WASHINGTON — Candidates can forget lingering in cozy coffee shops to woo a table of undecided voters, or spending an icy afternoon ringing doorbells in some small-state suburb. The presidential campaign is going national now.
That means counting and wooing delegates to the two parties' national conventions, raising money in Manhattan and other big venues to pay for costly TV ads and aiming speeches and commercials at audiences from coast to coast.
"It's about arithmetic now, not just psychology," said John J. Pitney Jr., a professor of government at Claremont McKenna College in California.
Psychology still matters a bit, however, particularly on the Republican side. The next GOP contest is in Michigan on Tuesday, and if former Massachusetts Gov. Mitt Romney stumbles badly in the state his father once governed, it could be hard for him to recover.
"He has to win," said Douglas Koopman, a professor of political science at Calvin College in Grand Rapids, Mich.
But even if Romney gets his first major victory of 2008, his gaze will be on the states beyond, just as it will be for the Democrats.
The reason is in the numbers. To win the Democratic nomination, a candidate needs 2,205 of the party's 4,409 delegates. To win the GOP nod, a candidate needs 1,191 of 2,380.
Few of those delegates have been selected yet, but the process is poised to go from first to fifth gear.
It's a process that's complex and often varies from state to state, but the key numbers are these: On Feb. 5, 24 states and American Samoa will choose 1,681 Democratic and 975 Republican delegates.
California alone will get 173 GOP delegates. The winner of each congressional district in California will get all that district's delegates. Another 11 will be given to the statewide winner, and three more will go to the convention not pledged to any candidate.
That's one of the simpler systems. Iowa, which on Jan. 3 held the nation's first caucuses, doesn't select Republican delegates until June. Even then, none of those delegates is obligated to vote for anyone; they have until the night of the convention balloting in early September to decide whom to support
Democrats have their own quirks. The party has 796 "super-delegates" who aren't linked to any primary or caucus outcome. These are party officials, including Democratic National Committee members, members of Congress, governors and "distinguished party leaders," such as former Presidents Carter and Clinton.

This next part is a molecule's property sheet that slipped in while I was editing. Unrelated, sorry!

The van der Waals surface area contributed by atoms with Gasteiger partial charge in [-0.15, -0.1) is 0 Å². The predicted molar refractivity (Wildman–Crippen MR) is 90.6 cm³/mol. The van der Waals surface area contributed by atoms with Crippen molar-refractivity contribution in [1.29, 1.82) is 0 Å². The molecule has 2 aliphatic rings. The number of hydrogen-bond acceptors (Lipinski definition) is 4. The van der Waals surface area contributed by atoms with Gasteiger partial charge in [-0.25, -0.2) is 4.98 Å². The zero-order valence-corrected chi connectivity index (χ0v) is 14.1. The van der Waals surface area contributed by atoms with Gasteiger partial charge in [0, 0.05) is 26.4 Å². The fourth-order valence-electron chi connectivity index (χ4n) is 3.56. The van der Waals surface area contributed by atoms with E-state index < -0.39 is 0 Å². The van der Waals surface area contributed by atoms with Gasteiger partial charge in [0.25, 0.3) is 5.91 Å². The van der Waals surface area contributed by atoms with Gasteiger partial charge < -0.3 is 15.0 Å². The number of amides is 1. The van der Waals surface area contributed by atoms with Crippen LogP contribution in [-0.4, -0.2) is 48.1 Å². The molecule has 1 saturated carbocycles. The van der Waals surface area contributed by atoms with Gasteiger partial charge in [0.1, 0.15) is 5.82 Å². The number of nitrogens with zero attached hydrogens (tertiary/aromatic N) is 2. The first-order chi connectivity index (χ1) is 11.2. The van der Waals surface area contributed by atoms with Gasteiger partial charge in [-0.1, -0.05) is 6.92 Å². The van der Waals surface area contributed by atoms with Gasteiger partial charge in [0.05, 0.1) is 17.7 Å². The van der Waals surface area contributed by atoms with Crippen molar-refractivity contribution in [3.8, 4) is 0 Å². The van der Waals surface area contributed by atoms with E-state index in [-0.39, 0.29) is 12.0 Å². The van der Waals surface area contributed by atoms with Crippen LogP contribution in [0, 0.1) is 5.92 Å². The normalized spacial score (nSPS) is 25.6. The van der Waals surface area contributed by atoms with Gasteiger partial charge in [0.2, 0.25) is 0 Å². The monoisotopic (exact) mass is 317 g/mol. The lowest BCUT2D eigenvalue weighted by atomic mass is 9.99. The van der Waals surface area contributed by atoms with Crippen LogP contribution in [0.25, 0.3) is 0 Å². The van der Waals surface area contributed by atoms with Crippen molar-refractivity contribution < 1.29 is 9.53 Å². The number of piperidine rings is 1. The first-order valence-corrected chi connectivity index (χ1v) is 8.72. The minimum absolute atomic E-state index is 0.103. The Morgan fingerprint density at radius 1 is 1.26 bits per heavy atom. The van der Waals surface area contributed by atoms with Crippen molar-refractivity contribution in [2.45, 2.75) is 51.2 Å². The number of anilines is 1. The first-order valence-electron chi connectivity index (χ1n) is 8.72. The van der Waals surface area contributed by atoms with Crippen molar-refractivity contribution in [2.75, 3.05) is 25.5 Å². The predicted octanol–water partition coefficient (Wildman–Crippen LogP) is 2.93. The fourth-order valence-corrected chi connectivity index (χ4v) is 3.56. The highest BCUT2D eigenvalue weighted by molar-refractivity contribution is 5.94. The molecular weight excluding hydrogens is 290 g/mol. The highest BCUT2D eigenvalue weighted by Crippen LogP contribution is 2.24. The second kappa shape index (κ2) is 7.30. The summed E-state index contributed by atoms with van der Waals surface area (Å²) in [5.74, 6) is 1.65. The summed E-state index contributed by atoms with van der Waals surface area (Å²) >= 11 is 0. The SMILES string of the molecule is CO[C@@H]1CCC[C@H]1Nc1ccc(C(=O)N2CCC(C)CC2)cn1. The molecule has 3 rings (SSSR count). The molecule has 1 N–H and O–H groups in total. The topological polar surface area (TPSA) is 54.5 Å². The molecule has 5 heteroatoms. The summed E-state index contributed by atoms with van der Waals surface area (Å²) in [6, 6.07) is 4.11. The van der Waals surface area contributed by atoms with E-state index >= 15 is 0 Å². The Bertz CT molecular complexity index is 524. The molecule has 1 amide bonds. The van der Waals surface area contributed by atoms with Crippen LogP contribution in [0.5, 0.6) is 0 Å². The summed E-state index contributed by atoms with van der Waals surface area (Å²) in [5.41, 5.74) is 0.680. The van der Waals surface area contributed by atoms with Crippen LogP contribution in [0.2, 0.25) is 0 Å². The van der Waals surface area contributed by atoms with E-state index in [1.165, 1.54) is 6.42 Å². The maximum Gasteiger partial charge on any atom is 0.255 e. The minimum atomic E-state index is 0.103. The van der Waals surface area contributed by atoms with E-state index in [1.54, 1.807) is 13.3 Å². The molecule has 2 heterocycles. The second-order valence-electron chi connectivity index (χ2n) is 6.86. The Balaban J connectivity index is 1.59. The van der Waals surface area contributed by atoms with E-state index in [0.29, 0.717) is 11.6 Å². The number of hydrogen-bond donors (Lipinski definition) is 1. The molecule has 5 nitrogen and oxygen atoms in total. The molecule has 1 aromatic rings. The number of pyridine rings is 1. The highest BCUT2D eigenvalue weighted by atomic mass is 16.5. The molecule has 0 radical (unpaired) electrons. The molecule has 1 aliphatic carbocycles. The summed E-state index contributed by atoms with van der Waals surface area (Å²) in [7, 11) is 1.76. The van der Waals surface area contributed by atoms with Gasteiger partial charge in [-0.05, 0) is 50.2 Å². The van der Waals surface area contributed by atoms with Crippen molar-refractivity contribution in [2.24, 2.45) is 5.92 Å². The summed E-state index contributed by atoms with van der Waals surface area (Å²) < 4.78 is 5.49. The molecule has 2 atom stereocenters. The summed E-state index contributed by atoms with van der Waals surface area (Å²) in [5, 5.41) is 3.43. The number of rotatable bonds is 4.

Democrats also generally have a 15 percent rule, meaning that if a candidate fails to get that percentage, her or she gets no delegates.
The complicated systems explain why money and organization are now crucial.
After New York Sen. Hillary Clinton won New Hampshire's primary on Tuesday, her campaign chairman, Terry McAuliffe, boasted the next day that her treasury had swelled by $1.1 million in the hours after her victory speech.
Meanwhile, her chief rival for the nomination, Illinois Sen. Barack Obama, went to the Grand Hyatt hotel in New York City on Wednesday and raised an estimated $700,000.
Among Republicans, New Hampshire winner John McCain reported taking in $1 million as he surged to the top in the state. Runner-up Romney headed for Boston on Wednesday, had 500 volunteers make phone calls for funds and raised $5 million.
Because Feb. 5 is so delegate-rich, candidates are expected to find they can't afford to camp out only in South Carolina — where Republicans vote on Jan. 19 and Democrats on Jan. 26 — or Nevada, where both parties will hold caucuses on Jan. 19.
Certainly there will be retail campaigning in those places; Romney, McCain and former Arkansas Gov. Mike Huckabee plan to spend the next four days in Michigan, barnstorming the state before the Tuesday primary.
"South Carolina and Nevada are important, but they're not going to be knockout states," said John Fortier, a senior fellow at Washington's American Enterprise Institute, a conservative policy institute.
Instead, they're momentum-builders, ways of getting a day or two of favorable publicity and fresh ammunition to attract potential donors.
But unlike 2004, when Massachusetts Sen. John Kerry, who endorsed Obama on Thursday, won Iowa and New Hampshire and locked up the nomination, "psychology this year will not determine the outcome," Pitney said.
Numbers will, and that's why the candidates are looking beyond Detroit and Charleston, S.C., and Las Vegas. It's why Romney gave a speech at the Detroit Economic Club Thursday that could have been given anywhere, going on at length about fair trade, the savings rate and tax policy. It's why Obama on Wednesday went to Jersey City, N.J., a Feb. 5 state, for a rally and Clinton went home to New York, didn't campaign but sent out a fundraising e-mail.
"You have to be much more calculated in your strategy," said Wayne Lesperance, an associate professor of political science at New England College in Henniker, N.H. "It's a whole new ballgame. It's important to win."